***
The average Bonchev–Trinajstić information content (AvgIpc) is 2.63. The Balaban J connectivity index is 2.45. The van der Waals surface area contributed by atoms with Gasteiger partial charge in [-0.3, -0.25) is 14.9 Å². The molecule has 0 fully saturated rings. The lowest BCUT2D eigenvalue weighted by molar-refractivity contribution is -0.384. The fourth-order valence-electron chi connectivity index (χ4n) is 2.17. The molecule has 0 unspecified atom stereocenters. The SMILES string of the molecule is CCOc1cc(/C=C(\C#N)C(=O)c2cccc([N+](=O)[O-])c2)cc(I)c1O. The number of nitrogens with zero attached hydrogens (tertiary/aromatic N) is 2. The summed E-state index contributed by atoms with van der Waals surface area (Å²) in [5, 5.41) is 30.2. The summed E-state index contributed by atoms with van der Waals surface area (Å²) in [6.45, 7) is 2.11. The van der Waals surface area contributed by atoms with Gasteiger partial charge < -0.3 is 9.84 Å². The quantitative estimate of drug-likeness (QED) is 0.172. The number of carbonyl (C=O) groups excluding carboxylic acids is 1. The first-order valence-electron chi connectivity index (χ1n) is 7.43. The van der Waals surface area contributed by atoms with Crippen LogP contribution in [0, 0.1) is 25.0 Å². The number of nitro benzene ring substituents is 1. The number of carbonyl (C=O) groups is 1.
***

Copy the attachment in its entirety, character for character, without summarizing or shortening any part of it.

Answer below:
The average Bonchev–Trinajstić information content (AvgIpc) is 2.63. The Balaban J connectivity index is 2.45. The van der Waals surface area contributed by atoms with Gasteiger partial charge in [-0.3, -0.25) is 14.9 Å². The molecule has 0 fully saturated rings. The lowest BCUT2D eigenvalue weighted by molar-refractivity contribution is -0.384. The fourth-order valence-electron chi connectivity index (χ4n) is 2.17. The molecule has 0 unspecified atom stereocenters. The SMILES string of the molecule is CCOc1cc(/C=C(\C#N)C(=O)c2cccc([N+](=O)[O-])c2)cc(I)c1O. The number of nitrogens with zero attached hydrogens (tertiary/aromatic N) is 2. The summed E-state index contributed by atoms with van der Waals surface area (Å²) in [5, 5.41) is 30.2. The summed E-state index contributed by atoms with van der Waals surface area (Å²) in [6.45, 7) is 2.11. The van der Waals surface area contributed by atoms with Gasteiger partial charge < -0.3 is 9.84 Å². The quantitative estimate of drug-likeness (QED) is 0.172. The number of carbonyl (C=O) groups excluding carboxylic acids is 1. The first-order valence-electron chi connectivity index (χ1n) is 7.43. The van der Waals surface area contributed by atoms with Crippen LogP contribution in [0, 0.1) is 25.0 Å². The number of nitro benzene ring substituents is 1. The number of carbonyl (C=O) groups is 1.